I read the following online: If you plug in both USB power (say from a pc) and external power via the 2.1mm jack, the Arduino chooses power source automatically.

If the external 2.1mm DC is providing greater than 6.6V, the Arduino will take power from it instead of the USB.

Firstly, is this accurate?

Secondly, my real question: If I am powering my Arduino via external DC, can I still communicate with my Raspberry Pi using serial via the USB?


1 Answer 1


Yes you can. It still leaves the data/ground lines intact, it just doesn't bridge the 5V line.

Arduino Uno Schematic v.3:

The USBVCC is directly from the 5V on the USB jack (well, technically there's a fuse there). It then goes through a transistor (T1) that only allows power through when there is no power coming from the 5V regulator (that regulates the VIN voltage).

The USB jack:

You can see pin 1 of the USB jack (5V) goes through the fuse to USBVCC. The next ones D+/D- are the data lines that go through resistors to the ATMEGA16U (used for USB to UART). The last one just ties into ground.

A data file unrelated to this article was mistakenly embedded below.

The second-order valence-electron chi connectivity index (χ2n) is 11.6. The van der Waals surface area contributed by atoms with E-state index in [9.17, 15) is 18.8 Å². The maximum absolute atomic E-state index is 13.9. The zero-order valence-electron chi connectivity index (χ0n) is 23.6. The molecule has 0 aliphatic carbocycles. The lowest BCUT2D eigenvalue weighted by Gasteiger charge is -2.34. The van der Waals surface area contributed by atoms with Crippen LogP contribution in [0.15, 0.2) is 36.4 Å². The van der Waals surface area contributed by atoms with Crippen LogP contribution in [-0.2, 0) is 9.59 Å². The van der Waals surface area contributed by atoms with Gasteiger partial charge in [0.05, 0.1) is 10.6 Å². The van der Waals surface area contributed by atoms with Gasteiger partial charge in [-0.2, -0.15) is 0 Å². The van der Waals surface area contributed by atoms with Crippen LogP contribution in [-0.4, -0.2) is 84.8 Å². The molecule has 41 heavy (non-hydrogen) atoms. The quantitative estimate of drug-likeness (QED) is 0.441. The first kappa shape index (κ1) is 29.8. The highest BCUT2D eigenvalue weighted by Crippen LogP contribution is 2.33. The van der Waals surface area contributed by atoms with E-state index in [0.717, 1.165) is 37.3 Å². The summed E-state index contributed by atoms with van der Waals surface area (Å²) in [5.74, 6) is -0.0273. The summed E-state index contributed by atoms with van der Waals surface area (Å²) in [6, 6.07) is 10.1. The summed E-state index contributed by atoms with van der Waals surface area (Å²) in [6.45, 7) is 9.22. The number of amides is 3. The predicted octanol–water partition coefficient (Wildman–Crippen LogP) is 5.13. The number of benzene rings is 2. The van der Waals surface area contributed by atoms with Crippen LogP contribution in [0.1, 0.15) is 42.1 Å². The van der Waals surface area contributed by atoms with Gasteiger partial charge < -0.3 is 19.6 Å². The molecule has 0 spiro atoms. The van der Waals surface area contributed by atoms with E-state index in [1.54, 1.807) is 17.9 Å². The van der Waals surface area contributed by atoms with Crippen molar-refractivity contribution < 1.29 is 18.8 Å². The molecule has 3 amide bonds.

• 1
    Great answer, penguin! (Voted). Does it matter which order you connect the devices? (Can you run your Arduino via USB, then connect Vin once it's running, OR power it via Vin and connect USB while it's on? It sounds like it's wired to prefer Vin power, so what happens when you are powered over USB and connect Vin? Does it switch power sources on the fly?)
    – Duncan C
    Jul 28, 2014 at 12:19
  • @Duncan it should be fine to connect USB when already powered by VIN (although it will reset when the computer connects to the COM port. As far as VIN while already on USB, it looks like it will switch but I'm not sure if the transistor will let the voltage drop low enough to reset the board. Either way is fine, but it might reset a few seconds in. Jul 28, 2014 at 12:56
  • The datasheet for the FDN340P MOSFET might provide a little more information: fairchildsemi.com/ds/FD/FDN340P.pdf Jul 28, 2014 at 15:24

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